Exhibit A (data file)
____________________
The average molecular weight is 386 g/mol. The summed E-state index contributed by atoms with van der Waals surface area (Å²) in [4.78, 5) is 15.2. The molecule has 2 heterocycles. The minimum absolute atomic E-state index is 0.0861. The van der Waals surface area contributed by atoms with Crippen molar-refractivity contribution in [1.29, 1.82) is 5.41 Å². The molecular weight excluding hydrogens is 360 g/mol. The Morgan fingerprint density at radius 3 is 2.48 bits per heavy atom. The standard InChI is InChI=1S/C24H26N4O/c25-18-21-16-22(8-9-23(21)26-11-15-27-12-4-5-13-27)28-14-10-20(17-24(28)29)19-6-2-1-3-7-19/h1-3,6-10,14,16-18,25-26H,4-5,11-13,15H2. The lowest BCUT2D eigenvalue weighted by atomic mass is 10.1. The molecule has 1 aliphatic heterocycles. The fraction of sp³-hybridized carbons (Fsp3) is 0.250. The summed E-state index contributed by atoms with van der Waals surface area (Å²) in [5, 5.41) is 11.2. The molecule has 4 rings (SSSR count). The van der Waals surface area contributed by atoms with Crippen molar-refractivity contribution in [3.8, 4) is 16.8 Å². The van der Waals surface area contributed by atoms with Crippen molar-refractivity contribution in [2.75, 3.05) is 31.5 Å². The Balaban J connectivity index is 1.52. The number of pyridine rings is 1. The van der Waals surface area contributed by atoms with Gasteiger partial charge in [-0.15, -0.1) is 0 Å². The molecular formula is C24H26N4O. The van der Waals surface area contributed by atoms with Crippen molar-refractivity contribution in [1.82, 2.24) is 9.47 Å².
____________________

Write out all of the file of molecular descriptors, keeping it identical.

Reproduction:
The average molecular weight is 386 g/mol. The summed E-state index contributed by atoms with van der Waals surface area (Å²) in [4.78, 5) is 15.2. The molecule has 2 heterocycles. The minimum absolute atomic E-state index is 0.0861. The van der Waals surface area contributed by atoms with Crippen molar-refractivity contribution in [1.29, 1.82) is 5.41 Å². The molecular weight excluding hydrogens is 360 g/mol. The Morgan fingerprint density at radius 3 is 2.48 bits per heavy atom. The standard InChI is InChI=1S/C24H26N4O/c25-18-21-16-22(8-9-23(21)26-11-15-27-12-4-5-13-27)28-14-10-20(17-24(28)29)19-6-2-1-3-7-19/h1-3,6-10,14,16-18,25-26H,4-5,11-13,15H2. The lowest BCUT2D eigenvalue weighted by atomic mass is 10.1. The molecule has 1 aliphatic heterocycles. The fraction of sp³-hybridized carbons (Fsp3) is 0.250. The summed E-state index contributed by atoms with van der Waals surface area (Å²) in [5, 5.41) is 11.2. The molecule has 4 rings (SSSR count). The van der Waals surface area contributed by atoms with Crippen molar-refractivity contribution in [3.8, 4) is 16.8 Å². The van der Waals surface area contributed by atoms with Crippen molar-refractivity contribution in [2.75, 3.05) is 31.5 Å². The Balaban J connectivity index is 1.52. The number of pyridine rings is 1. The van der Waals surface area contributed by atoms with Gasteiger partial charge in [-0.15, -0.1) is 0 Å². The molecular formula is C24H26N4O. The van der Waals surface area contributed by atoms with Crippen molar-refractivity contribution in [1.82, 2.24) is 9.47 Å².